Green as green can be ... and totally lost

Jeff Lasman jblists at
Tue Jan 14 05:54:06 UTC 2003

Hans Solo wrote:

> First of I'm new to DNS... I just got a static IP today and want to set up
> my own DNS server.  I have a domain name registered with  I am
> not sure where to start,

The long journey begins with a single step <smile>.

> I have Bind9 and names installed on my Linux Debian
> box but not sure how to configure it.  Do I have to point from
> to my static IP?

Having visited the website I presume they're your
"registrar"; that you registered your domain with them.

When you did, did they ask what "nameservers" you were going to use?  My
recollection is that .ca domains (subdomains, actually, but we won't go
there tonight <grin>) require two working nameservers upon registration;
my guess is that used their own nameservers.

To use your own nameservers you must have two.  I can't think of any way
around that with .ca domains, though someone more experienced with
current .ca registrations may correct me.

It's possible that will be willing to act as a slave
nameserver for you, either at no charge or for a fee.

What you need to do is register your nameserver with  I have
no idea how to do it, you should either find the information on their
website or ask their customer service or technical support department. 
To register it you'll need to have both an IP# for it, and a "Fully
Qualified Domain Name" (FQDN).  You should also enter this information
into your DNS zone-file for your domain, which for the purpose of this
post I'm calling  You might want to use as
your FQDN.

You'll also need to arrange for a slave nameserver to act as a "slave",
answering authoritatively to queries for domain information for your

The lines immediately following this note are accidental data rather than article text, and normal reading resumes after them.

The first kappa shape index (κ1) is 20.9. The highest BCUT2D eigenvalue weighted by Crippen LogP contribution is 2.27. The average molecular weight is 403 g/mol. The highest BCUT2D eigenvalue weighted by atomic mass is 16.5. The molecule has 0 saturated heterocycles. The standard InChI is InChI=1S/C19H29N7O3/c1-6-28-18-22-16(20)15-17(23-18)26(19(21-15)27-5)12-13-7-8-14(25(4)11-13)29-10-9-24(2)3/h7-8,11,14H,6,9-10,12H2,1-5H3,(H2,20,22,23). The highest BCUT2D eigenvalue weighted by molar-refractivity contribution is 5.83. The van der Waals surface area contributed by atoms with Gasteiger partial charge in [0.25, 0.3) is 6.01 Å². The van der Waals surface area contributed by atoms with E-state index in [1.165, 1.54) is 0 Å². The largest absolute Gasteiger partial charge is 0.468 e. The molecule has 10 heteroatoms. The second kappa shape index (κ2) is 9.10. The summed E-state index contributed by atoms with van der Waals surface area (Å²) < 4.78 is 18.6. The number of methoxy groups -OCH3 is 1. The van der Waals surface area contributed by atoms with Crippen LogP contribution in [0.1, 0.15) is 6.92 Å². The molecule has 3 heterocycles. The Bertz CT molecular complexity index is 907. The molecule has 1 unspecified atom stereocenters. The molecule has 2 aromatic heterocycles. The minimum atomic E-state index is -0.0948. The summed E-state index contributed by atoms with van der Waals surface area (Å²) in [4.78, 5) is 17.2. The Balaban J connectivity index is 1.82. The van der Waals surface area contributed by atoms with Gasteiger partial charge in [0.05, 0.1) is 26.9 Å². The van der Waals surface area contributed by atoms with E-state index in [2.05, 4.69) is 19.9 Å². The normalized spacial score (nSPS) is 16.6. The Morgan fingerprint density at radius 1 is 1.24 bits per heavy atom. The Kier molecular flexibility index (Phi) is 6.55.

domain, and getting the information from your nameserver
(  You should ask if they'll do it at no
charge, or for a charge, or you can ask someone you know, who also has a
nameserver) if they'll do it for you, perhaps in exchange for you acting
as a slave for one or more of their domains as well.  Or you can find a
free or commercial entity to do it for you, by searching the fine web
<smile>.  You should then also add a zone record for the slave
nameserver into your zone file.  When you're finished you should have
these records in your zone file to support DNS:		IN	NS		IN A	IN A

Your SOA record should also list your master nameserver:	IN SOA (

and so forth for the rest of the SOA record.

Then ask to change the nameserver designation for you in the
.ca registry.

I don't think I've forgotten anything; if I have I'm sure someone will
jump in and correct me.

> Are there any good tutorials out there? THanks for any help...

Two come to mind; "DNS and Bind", published by O'Reilly, by Albitz and
Liu; it's up to the 4th edition now.  Also "Linux DNS Server
Administration" published by Sybex, by Hunt.

Jeff Lasman,, P. O. Box 52672, Riverside, CA  92517 US
Internet & Unix/Linux/Sun/Cobalt Consulting +1 909 778-9980
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